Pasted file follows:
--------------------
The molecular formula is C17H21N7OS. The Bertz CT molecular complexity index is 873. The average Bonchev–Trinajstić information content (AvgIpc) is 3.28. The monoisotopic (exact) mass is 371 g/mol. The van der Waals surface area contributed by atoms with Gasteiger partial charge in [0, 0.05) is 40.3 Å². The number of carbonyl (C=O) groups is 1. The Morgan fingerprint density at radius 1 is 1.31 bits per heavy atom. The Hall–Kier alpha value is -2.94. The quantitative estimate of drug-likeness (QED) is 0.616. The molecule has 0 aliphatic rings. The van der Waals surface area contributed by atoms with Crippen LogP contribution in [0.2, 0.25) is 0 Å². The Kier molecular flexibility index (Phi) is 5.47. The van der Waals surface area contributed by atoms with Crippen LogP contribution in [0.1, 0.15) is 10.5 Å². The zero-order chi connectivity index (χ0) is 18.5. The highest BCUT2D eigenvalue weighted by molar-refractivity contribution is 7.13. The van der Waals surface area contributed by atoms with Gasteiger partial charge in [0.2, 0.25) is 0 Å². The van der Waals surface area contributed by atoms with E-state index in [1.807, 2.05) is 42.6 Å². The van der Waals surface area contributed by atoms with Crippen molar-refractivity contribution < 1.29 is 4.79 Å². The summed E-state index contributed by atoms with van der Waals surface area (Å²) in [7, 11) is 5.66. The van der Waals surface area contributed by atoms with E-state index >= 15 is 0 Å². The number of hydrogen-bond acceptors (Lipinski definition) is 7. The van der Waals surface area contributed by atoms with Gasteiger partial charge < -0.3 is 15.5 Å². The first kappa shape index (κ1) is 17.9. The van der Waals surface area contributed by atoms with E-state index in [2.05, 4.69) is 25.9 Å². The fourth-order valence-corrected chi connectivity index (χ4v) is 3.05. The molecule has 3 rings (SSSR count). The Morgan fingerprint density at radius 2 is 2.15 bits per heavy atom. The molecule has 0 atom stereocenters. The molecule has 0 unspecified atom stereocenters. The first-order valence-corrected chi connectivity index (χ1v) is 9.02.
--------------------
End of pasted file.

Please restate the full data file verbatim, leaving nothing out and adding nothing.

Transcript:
The molecular formula is C17H21N7OS. The Bertz CT molecular complexity index is 873. The average Bonchev–Trinajstić information content (AvgIpc) is 3.28. The monoisotopic (exact) mass is 371 g/mol. The van der Waals surface area contributed by atoms with Gasteiger partial charge in [0, 0.05) is 40.3 Å². The number of carbonyl (C=O) groups is 1. The Morgan fingerprint density at radius 1 is 1.31 bits per heavy atom. The Hall–Kier alpha value is -2.94. The quantitative estimate of drug-likeness (QED) is 0.616. The molecule has 0 aliphatic rings. The van der Waals surface area contributed by atoms with Crippen LogP contribution in [0.2, 0.25) is 0 Å². The Kier molecular flexibility index (Phi) is 5.47. The van der Waals surface area contributed by atoms with Crippen LogP contribution in [0.1, 0.15) is 10.5 Å². The zero-order chi connectivity index (χ0) is 18.5. The highest BCUT2D eigenvalue weighted by molar-refractivity contribution is 7.13. The van der Waals surface area contributed by atoms with Gasteiger partial charge in [0.2, 0.25) is 0 Å². The van der Waals surface area contributed by atoms with E-state index in [1.807, 2.05) is 42.6 Å². The van der Waals surface area contributed by atoms with Crippen molar-refractivity contribution < 1.29 is 4.79 Å². The summed E-state index contributed by atoms with van der Waals surface area (Å²) in [7, 11) is 5.66. The van der Waals surface area contributed by atoms with E-state index >= 15 is 0 Å². The number of hydrogen-bond acceptors (Lipinski definition) is 7. The van der Waals surface area contributed by atoms with Gasteiger partial charge < -0.3 is 15.5 Å². The first kappa shape index (κ1) is 17.9. The van der Waals surface area contributed by atoms with E-state index in [2.05, 4.69) is 25.9 Å². The fourth-order valence-corrected chi connectivity index (χ4v) is 3.05. The molecule has 3 rings (SSSR count). The Morgan fingerprint density at radius 2 is 2.15 bits per heavy atom. The molecule has 0 atom stereocenters. The molecule has 0 unspecified atom stereocenters. The first-order valence-corrected chi connectivity index (χ1v) is 9.02.